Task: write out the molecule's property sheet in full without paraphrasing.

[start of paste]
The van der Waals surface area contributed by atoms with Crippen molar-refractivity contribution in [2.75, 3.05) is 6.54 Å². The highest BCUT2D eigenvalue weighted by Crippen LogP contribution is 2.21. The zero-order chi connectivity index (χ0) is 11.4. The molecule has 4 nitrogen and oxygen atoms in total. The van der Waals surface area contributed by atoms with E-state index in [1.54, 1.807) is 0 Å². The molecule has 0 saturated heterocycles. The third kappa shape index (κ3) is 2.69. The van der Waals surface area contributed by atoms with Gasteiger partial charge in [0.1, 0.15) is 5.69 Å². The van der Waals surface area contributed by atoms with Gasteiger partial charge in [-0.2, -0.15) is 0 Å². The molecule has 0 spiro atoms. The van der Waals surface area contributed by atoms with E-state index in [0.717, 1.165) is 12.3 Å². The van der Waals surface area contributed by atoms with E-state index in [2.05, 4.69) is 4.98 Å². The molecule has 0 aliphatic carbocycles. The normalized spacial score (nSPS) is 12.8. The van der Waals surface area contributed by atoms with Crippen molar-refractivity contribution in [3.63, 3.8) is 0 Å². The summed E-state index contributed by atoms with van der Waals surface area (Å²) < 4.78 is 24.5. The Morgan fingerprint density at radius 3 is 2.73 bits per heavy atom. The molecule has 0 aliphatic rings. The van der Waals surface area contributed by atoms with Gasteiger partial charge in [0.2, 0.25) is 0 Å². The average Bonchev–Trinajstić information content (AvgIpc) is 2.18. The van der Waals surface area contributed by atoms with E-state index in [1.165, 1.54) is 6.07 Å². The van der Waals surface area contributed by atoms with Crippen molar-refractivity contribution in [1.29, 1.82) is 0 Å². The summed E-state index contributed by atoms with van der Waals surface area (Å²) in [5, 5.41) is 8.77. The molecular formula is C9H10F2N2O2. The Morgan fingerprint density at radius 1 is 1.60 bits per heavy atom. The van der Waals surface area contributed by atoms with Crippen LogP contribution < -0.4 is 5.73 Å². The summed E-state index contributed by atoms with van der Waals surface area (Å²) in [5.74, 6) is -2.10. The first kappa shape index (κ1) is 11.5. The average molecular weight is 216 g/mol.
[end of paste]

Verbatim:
The van der Waals surface area contributed by atoms with Crippen molar-refractivity contribution in [2.75, 3.05) is 6.54 Å². The highest BCUT2D eigenvalue weighted by Crippen LogP contribution is 2.21. The zero-order chi connectivity index (χ0) is 11.4. The molecule has 4 nitrogen and oxygen atoms in total. The van der Waals surface area contributed by atoms with E-state index in [1.54, 1.807) is 0 Å². The molecule has 0 saturated heterocycles. The third kappa shape index (κ3) is 2.69. The van der Waals surface area contributed by atoms with Gasteiger partial charge in [0.1, 0.15) is 5.69 Å². The van der Waals surface area contributed by atoms with Gasteiger partial charge in [-0.2, -0.15) is 0 Å². The molecule has 0 spiro atoms. The van der Waals surface area contributed by atoms with E-state index in [0.717, 1.165) is 12.3 Å². The van der Waals surface area contributed by atoms with E-state index in [2.05, 4.69) is 4.98 Å². The molecule has 0 aliphatic carbocycles. The normalized spacial score (nSPS) is 12.8. The van der Waals surface area contributed by atoms with Crippen molar-refractivity contribution in [3.63, 3.8) is 0 Å². The summed E-state index contributed by atoms with van der Waals surface area (Å²) < 4.78 is 24.5. The Morgan fingerprint density at radius 3 is 2.73 bits per heavy atom. The molecule has 0 aliphatic rings. The van der Waals surface area contributed by atoms with Gasteiger partial charge in [0.2, 0.25) is 0 Å². The average Bonchev–Trinajstić information content (AvgIpc) is 2.18. The van der Waals surface area contributed by atoms with E-state index in [1.165, 1.54) is 6.07 Å². The van der Waals surface area contributed by atoms with Crippen molar-refractivity contribution in [1.29, 1.82) is 0 Å². The summed E-state index contributed by atoms with van der Waals surface area (Å²) in [5, 5.41) is 8.77. The molecular formula is C9H10F2N2O2. The Morgan fingerprint density at radius 1 is 1.60 bits per heavy atom. The van der Waals surface area contributed by atoms with Crippen LogP contribution < -0.4 is 5.73 Å². The summed E-state index contributed by atoms with van der Waals surface area (Å²) in [5.74, 6) is -2.10. The first kappa shape index (κ1) is 11.5. The average molecular weight is 216 g/mol.